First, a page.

It could be old grain analysis from the previous year or average analysis which is not always accurate due to different factors which all have an influence on the quality of the harvest (weather, grain variety, fertilizers, etc.). The reasons can be many: time limitations or lacking motivation to spend money on analyses.
In the feed optimization program it is very important to use the correct and updated values and analysis for particular water content, crude protein, crude fat and fiber. By doing so the feed recipes become more accurate.
It helps to avoid "undesired surprises" related to feed like under-/over-supply of nutrients which will reduce the animal productivity or increase costs and reduce economic efficiency.
If - on the other hand - there is less protein in the grain than expected, a fast correction of the protein value in the formulations ensures that the crude protein level does not fall beyond the desired nutrient norms and will not reduce meat percentage, daily gain, milk production or productivity in general.
Farmers who produce their own feed are more flexible and can more easily get full value of the grain nutrients (especially protein) when they periodically collect the grain samples and send them to the lab so they always have a clear picture of the quality of the raw materials stored in the warehouse or silos. In this way it is always possible to save some quantities of soybean/sunflower proteins.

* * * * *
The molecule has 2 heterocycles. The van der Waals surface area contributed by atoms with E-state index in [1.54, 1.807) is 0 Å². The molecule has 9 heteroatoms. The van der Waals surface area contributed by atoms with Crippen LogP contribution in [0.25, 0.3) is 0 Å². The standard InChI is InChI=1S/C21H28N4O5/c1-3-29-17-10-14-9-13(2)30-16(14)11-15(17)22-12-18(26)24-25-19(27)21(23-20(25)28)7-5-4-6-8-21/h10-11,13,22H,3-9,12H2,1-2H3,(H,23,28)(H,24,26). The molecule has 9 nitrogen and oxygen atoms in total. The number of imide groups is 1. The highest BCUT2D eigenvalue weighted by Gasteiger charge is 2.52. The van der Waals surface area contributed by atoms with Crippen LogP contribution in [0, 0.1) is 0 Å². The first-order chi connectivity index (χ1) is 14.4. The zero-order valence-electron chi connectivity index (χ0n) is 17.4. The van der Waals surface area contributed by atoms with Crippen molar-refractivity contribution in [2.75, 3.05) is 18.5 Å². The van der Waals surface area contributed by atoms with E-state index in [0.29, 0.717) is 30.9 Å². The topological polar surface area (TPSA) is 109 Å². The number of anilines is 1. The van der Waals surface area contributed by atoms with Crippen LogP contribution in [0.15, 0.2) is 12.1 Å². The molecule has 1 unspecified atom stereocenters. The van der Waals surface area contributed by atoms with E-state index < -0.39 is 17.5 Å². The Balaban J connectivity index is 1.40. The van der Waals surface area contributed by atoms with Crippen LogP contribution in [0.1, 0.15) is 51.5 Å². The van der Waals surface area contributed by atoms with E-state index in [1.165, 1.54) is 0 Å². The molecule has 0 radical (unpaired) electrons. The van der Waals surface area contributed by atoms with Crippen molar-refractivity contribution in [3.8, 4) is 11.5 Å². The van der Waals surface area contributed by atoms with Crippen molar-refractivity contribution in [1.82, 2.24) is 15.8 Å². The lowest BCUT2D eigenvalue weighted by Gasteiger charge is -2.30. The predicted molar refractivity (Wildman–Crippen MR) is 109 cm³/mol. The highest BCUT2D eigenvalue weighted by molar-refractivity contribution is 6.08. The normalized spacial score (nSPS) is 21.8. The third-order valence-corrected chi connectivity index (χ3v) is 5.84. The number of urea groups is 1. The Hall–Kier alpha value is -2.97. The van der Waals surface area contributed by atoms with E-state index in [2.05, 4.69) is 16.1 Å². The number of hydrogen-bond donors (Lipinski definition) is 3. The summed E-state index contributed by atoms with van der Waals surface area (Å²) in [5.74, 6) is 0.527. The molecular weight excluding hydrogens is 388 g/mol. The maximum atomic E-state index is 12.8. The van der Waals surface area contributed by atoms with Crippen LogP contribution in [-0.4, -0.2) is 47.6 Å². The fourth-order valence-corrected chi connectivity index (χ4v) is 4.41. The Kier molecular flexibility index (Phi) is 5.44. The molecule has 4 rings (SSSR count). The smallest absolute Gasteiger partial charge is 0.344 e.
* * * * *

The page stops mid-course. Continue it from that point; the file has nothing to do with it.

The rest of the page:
Grain represents 70-80% of feed mixes and it is therefore crucial to use correct values to ensure an economically and nutritionally optimal feeding.
If you subsequently dry the grain, remember to inform the updated analyzes to your feed adviser. An example: if grain with 19% water content has been used in the optimizations (from the beginning of harvest) and the grain has been dried down to 15%, this means approx. + 3.5-4.0 FE in the finished feed formulation. There will also be a lower protein level compared to the optimal. This has consequences not only for productivity, but also on the feed conversion.
How to take a representative sample ?
In order to get accurate lab results it is very important to collect representative samples. During the harvest and grain storage a sample of one or two handfuls (0.5 kg) from each truck unloaded should be collected and identified with the number of silo or the warehouse where is stored (if it makes sense to be analyzed separately). When the stock is full, all the samples should be mixed very well and an average sample of 0.5 -1 kg is taken from that.
This procedure should be applied for each grain variety, even eg. if two different grains were mixed in a silo or in a storage warehouse - in that case it will require a chemical analysis to determine the correct content.
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Contact us if you are in doubt on how to make the right samples of your grain.